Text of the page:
The Canadian Peace Dividend

The Canadian Peace Dividend

The word “peace” conjures up images of conflict, war, peacekeeping, peacemaking, war, war—or at least the reality of war. Is it really peace?

It is not. It is a refuge. An oasis of peace. Is it perfect peace? Nope. More like a stop on the way to something else. Peace is not a warm breeze over the lawn. It is not the disappearing of scars and blood. It is not the disappearing of stains and the motion of the wheel. Peace is about comfort, the comfort of a tangible, magical fortress of peace. Our national anthem proclaims,” O Canada!”– a national motto that underscores the name of our nation, Canada, a name rooted in the name of our peoples: Northern, English, First Nations, and French Canadian.

The North—and Lake Superior—are majestic by any standard. What impresses the eye most is the distance between the beauty on the surface and the vastness and majesty of the mysteries that lie beyond. Most iconic of the coast-to-coast–that tall majestic wall of ice and glaciers—is traversed by the icebreaking great bulk carrier Queen of the North. Its far water passage is a marvel. Its large-diameter clear icebergs cruise the waters and the shorebreak of Lake Superior. It’s the stark contrast between the blank white ice sheet and the fresh blue water of the lake. A bridge of peace and grandeur.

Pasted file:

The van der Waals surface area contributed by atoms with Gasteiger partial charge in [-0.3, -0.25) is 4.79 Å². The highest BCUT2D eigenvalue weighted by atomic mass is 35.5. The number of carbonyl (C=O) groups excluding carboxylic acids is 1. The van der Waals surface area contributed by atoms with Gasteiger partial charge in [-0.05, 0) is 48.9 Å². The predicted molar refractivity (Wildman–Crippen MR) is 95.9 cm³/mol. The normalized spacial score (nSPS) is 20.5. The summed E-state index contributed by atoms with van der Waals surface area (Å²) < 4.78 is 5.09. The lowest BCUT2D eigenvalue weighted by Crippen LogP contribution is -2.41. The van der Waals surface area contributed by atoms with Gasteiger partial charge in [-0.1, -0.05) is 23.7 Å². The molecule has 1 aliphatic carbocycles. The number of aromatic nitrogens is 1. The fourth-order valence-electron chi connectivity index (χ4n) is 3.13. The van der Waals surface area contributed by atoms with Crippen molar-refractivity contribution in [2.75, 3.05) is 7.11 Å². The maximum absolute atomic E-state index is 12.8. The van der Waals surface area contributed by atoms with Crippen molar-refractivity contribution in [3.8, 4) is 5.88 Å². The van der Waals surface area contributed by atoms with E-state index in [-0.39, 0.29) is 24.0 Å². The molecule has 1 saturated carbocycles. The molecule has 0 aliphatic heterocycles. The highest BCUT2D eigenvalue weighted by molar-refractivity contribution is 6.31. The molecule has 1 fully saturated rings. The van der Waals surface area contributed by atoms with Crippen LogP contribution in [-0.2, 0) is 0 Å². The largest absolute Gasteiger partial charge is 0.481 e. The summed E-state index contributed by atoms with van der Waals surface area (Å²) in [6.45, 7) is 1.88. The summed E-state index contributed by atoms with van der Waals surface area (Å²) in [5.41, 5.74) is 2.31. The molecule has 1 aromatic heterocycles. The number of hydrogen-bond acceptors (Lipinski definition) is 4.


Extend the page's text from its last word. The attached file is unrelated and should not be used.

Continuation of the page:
The Canadian government has set its sights on advancing a vast infrastructure project, Keystone XL, to bring North American fuel to its most populous state, Texas. We at The Oil Drum admire President Obama’s decision to reject the project. He shared with The New York Times his reasons for making the decision based on climate change. Yet he still acted within the parameters of his authority under the law. The decision was based on a basic environmental principle: reducing global carbon emissions is good for the environment. There is no clarity—pollution costs more, and when we do something, we must act rationally. I do not believe that climate change is a hoax. As scientists continue to connect the dots and what passes for facts in the climate change debate, the needs and challenges to clean up our world and clean up our planet must be met. We can no longer do the simple dance of blame: individuals are to blame, but it is the system that is to blame.

From Canada’s perspective, the Keystone XL pipeline to Texas would increase the transport of oil from Western Canada (B.C., Alberta, Saskatchewan, and Manitoba) to the American Gulf Coast. This adds to the existing Keystone Pipeline. The question is this: under what criteria are we more sensitive about environmental impacts than the U.S.? And why can’t Canada build a pipeline across its own land? Why can’t Canada have its water highway to Texas? Are we all left with a modern, prosperous, prosperous continent?

It is a vibrant land of mysteries. And the last time the world visited, there was an oasis of peace.

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